IoT will create new data centre demands, Capacity conference hears
06 July 2018 | Alan Burkitt-Gray
The internet of things will create a need for a tight mesh of data centres to deliver low latency for autonomous vehicles, according to speakers at this week’s Capacity Europe East.
“We’ll see a demand for nodes every 50km, every 100km, placed on crossroads, on highways, next to big industrial areas,” said DE-CIX’s CEO, Ivo Ivanov. “The internet of things will need services at zero latency.”
Even without the IoT, the industry will need major data centres every 1,000km is so far underserved areas in eastern Europe, as demand for content increases, said Sieste Lettinga, Azertelecom’s director international, in the same conference panel.
“There’s an explosion of data – between 80 and 100% a year,” added Lettinga. “There’s no end to it. You have to make sure the backbones can carry so much traffic. There’s a massive amount of work to be done. We have to make that work.”
Peter Ziegelwanger, head of international wholesale at A1 Telekom Austria Group, agreed: “In European Union countries, due to roaming deregulation that took place last year, there has been a tremendous increase in data – about 400-600%.”
All three were taking part in the keynote panel – now available on video – at the conference in Sofia.
“We see the need for high quality services like high definition, 4K video streaming,” said Ivanov. “The gaming industry is extremely demanding and the cloud industry is demanding about latency.”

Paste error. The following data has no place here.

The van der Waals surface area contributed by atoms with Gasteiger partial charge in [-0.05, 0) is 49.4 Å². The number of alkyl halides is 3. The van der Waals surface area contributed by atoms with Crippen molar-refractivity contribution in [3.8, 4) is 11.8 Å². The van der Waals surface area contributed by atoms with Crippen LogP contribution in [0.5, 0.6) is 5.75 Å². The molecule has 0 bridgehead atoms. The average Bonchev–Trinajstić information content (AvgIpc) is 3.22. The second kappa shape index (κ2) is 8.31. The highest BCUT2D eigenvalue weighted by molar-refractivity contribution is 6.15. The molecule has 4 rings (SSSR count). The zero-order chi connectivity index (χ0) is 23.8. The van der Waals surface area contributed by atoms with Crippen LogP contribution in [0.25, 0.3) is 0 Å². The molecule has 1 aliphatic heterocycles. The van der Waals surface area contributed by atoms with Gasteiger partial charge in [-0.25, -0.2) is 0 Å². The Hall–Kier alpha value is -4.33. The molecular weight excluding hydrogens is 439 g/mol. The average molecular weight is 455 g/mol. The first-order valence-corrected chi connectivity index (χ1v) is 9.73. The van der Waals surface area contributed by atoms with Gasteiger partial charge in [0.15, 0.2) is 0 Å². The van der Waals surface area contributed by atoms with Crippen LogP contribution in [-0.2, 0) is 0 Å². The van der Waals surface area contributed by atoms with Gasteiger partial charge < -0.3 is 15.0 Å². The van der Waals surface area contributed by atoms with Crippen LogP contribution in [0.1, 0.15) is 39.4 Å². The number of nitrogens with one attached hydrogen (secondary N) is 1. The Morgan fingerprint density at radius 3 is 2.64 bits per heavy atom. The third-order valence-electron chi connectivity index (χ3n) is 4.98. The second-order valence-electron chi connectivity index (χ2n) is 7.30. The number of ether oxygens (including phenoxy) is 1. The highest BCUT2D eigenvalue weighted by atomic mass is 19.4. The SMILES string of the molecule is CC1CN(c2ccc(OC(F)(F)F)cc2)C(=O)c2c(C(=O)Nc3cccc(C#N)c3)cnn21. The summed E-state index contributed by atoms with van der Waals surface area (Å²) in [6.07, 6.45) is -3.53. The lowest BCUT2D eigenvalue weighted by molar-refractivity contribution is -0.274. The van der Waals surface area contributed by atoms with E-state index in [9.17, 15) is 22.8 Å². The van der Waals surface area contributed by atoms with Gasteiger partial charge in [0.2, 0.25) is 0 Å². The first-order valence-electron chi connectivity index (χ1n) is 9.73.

Global sports events like this month’s World Cup are not contributing to high peak demands, he added: updates from “companies like Apple, Samsung, Google and others” are more to blame, he said. “If they do a software upgrade we see a huge traffic peak.”
But Lettinga said that broadcasters are increasing their requirements for outside broadcast events. “We’re doing the RFPs for the European Cup in 2020,” he said. “They’re going from 10G [for past events] to a few hundred G in the new RFPs. It’s fantastic. I love it.”
Ziegelwanger agreed: “We see it on the backbone side, on the wholesale side. We see on Formula 1 year on year that the capacity increases. It is needed to provide a lot of camera positions in the highest resolution.”
Lettinga offered an interesting titbit about data demand in Azerbaijan. Peak demand on Azertelecom’s network is not created by software downloads, but by video streaming – and not in the middle of the evening. “If you look at peak traffic, in Azerbaijan this is at 11pm. I don’t know exactly what they’re doing but the peak is not during the day.”